Create an input component that combines React Hook Form with MUI, react-number-format

Posted on: April 23, 2022


I tried to create an input component that can be used universally by combining React Hook Form (v7), which has become a standard in the recent React form libraries, and various input components of MUI (v5), which is also commonly used in React projects. In the text input, it is always necessary to separate pure text (string type) input from numeric (number type) input, so based on the MUI TextField, I prepared two input components, MuiTextField and MuiNumberField, to distinguish between them. Also, since there are many situations where you want to format and display input values in numeric input parts, I also incorporated react-number-format into MuiNumberField so that you can format the input values.

Dependent version at the time of writing

  • React v18.0.0
  • MUI v5.6.2
  • React Hook Form v7.30.0
  • react-number-format v4.9.1

I'll post the final demo first. (Sorry for the Japanese sample.)

GitHub repository is below. (Commented in English.)

List of currently available parts.

From here, we will summarize the philosophy behind the interface design, the information we obtained for each library while creating this component, and the points that stuck out in the implementation.


Interface Overview

To introduce the interface, only the simplest template part of MuiTextField (string type text input component) is introduced. (See the GitHub repository at the beginning of this article for the completed code that actually works.) The other parts have the same interface.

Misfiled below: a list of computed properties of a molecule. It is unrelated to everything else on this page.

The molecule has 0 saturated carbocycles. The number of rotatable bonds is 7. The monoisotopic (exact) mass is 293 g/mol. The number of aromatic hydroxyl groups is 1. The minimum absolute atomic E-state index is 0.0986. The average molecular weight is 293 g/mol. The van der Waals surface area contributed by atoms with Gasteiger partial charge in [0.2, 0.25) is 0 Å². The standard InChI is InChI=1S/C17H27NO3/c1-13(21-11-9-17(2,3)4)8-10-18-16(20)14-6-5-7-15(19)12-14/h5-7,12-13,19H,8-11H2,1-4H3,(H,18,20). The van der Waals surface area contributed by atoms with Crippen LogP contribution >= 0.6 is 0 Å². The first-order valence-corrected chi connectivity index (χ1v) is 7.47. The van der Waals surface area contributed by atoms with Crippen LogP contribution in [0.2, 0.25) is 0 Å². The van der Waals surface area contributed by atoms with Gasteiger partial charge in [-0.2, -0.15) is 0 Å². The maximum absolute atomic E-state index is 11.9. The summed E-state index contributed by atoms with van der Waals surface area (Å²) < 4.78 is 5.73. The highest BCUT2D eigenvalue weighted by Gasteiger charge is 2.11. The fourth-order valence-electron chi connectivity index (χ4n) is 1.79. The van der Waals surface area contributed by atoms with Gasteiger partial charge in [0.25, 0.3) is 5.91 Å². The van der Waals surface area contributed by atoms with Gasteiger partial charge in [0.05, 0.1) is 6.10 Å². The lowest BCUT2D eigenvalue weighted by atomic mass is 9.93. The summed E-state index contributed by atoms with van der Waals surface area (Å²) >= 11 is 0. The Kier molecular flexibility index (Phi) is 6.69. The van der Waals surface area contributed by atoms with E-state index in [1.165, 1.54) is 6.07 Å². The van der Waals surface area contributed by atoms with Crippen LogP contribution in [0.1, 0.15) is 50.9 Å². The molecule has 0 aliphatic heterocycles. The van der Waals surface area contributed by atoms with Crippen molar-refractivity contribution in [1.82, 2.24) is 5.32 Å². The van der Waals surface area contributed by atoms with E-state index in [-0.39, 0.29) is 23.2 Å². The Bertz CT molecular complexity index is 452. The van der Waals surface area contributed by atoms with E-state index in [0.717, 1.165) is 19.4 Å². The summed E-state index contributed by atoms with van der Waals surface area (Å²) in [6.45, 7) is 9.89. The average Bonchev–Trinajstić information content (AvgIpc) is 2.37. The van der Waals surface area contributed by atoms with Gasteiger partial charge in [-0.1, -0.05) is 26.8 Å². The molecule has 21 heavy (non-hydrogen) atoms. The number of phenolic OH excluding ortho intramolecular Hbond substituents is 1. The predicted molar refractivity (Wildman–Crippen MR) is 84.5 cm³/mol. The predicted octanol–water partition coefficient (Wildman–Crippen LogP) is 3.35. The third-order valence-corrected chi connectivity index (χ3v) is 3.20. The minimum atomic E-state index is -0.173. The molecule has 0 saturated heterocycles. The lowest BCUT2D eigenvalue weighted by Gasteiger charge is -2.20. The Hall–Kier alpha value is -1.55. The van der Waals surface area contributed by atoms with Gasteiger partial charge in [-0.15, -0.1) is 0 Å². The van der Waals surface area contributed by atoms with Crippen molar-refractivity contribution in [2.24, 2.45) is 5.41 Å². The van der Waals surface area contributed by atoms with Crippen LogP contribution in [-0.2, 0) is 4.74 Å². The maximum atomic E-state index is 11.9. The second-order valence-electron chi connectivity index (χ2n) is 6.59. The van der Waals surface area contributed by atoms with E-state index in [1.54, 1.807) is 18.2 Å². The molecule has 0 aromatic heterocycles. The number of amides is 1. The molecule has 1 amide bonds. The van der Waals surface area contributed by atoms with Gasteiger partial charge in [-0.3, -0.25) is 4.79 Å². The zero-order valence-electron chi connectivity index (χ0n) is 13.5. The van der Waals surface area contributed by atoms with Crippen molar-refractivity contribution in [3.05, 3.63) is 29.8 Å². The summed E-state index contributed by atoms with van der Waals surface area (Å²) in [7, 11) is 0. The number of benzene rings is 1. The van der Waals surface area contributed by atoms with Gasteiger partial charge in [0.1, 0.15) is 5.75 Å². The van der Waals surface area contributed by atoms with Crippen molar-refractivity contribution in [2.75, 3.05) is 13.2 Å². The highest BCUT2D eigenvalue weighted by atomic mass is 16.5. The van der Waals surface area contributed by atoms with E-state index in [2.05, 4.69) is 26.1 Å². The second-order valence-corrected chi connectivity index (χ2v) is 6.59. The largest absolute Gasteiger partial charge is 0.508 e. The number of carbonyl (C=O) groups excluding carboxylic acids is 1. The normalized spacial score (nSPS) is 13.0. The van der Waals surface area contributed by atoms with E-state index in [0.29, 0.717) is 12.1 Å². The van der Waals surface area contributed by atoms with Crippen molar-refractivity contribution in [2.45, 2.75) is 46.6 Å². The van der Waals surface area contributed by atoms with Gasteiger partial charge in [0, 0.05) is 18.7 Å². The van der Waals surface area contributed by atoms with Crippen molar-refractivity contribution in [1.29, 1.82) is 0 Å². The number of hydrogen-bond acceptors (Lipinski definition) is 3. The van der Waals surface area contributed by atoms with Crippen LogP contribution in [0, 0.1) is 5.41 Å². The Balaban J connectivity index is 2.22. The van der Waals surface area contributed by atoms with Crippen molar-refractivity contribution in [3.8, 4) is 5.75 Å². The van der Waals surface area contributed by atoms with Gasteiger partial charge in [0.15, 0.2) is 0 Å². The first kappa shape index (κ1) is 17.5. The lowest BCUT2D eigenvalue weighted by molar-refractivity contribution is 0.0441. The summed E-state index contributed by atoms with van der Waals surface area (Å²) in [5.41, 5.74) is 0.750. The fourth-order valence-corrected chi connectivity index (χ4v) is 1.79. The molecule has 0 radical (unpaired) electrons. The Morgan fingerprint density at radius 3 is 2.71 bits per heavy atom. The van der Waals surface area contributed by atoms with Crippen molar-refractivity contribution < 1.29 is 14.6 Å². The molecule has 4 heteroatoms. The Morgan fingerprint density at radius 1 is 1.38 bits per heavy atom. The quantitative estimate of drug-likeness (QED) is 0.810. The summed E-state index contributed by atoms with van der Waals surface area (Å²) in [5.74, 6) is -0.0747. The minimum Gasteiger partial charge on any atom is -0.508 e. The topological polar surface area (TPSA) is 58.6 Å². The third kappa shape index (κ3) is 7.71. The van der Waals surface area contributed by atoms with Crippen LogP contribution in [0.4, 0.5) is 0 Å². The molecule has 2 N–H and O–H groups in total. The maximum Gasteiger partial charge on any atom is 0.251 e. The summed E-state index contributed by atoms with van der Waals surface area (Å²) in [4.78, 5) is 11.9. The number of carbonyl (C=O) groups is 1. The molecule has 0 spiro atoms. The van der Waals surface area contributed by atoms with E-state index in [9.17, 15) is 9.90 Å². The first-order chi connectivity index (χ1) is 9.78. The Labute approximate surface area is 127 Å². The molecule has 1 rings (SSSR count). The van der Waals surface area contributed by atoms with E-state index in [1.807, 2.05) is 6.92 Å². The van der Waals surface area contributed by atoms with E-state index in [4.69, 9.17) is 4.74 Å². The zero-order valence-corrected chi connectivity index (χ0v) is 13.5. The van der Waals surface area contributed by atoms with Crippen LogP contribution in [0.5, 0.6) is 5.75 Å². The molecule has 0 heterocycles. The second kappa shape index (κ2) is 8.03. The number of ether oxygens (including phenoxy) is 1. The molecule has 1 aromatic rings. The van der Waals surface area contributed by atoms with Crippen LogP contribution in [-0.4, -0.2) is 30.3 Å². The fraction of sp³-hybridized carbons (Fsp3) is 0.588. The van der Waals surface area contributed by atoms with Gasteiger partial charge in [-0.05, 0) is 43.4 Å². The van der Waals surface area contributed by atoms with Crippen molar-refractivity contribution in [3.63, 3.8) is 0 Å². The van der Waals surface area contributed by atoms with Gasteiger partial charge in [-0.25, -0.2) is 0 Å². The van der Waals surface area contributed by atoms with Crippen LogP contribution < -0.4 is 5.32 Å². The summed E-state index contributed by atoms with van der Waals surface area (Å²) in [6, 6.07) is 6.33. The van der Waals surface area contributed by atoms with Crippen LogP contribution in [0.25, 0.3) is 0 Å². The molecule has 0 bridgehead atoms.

The <MuiTextField> takes the entire form type as a type argument, which is always defined when using React Hook Form in TypeScript, so you can pass it as it is. If you pass the type here, it will be checked if the string passed to the name props exists as a key of the form.

Example of MuiTextField use
<MuiTextField<FormData, 'username'> name='username' control={control} rules={{ required: 'Enter your username.', maxLength: { value: 10, message: 'Enter up to 10 characters.' } }} config={{ displayErrorMessage: true }} muiProps={{ textFieldProps: { label: 'Username', fullWidth: true } }} />

Interface design philosophy

  • Since there are a lot of Props, I decided to divide them into three major groups and manage them separately. The first is the React Hook Form Props, which are the main part of this project, the second is the MUI Component Props, and the third is the Props for providing options that the component provider wants to incorporate on their own.
    • The React Hook Form Props are provided by the library as UseControllerProps. Since I want this Props to be on the top surface as an interface (not nested), I decided to make the Props of the parts I will create intersect with this type.
    • Some parts require multiple MUI Props. For example, in Autocomplete, we want to be able to pass the internal TextField props (form width, label, etc.) in addition to the props of Autocomplete itself. Since there is a high possibility of conflicts between React Hook Form's props and MUI's props, which have many of the same names (and unintentional conflicts can cause bugs), we separated them from the beginning to eliminate the possibility of creating bugs. We have eliminated the possibility of creating bugs by separating them from the beginning.
    • Props for providing options that you want to incorporate yourself are now grouped into an object and can be passed through config, just like MUI's Props. The MuiNumberField config is intersected with NumberFormatPropsBase, as I thought it would be semantically better to fit here.


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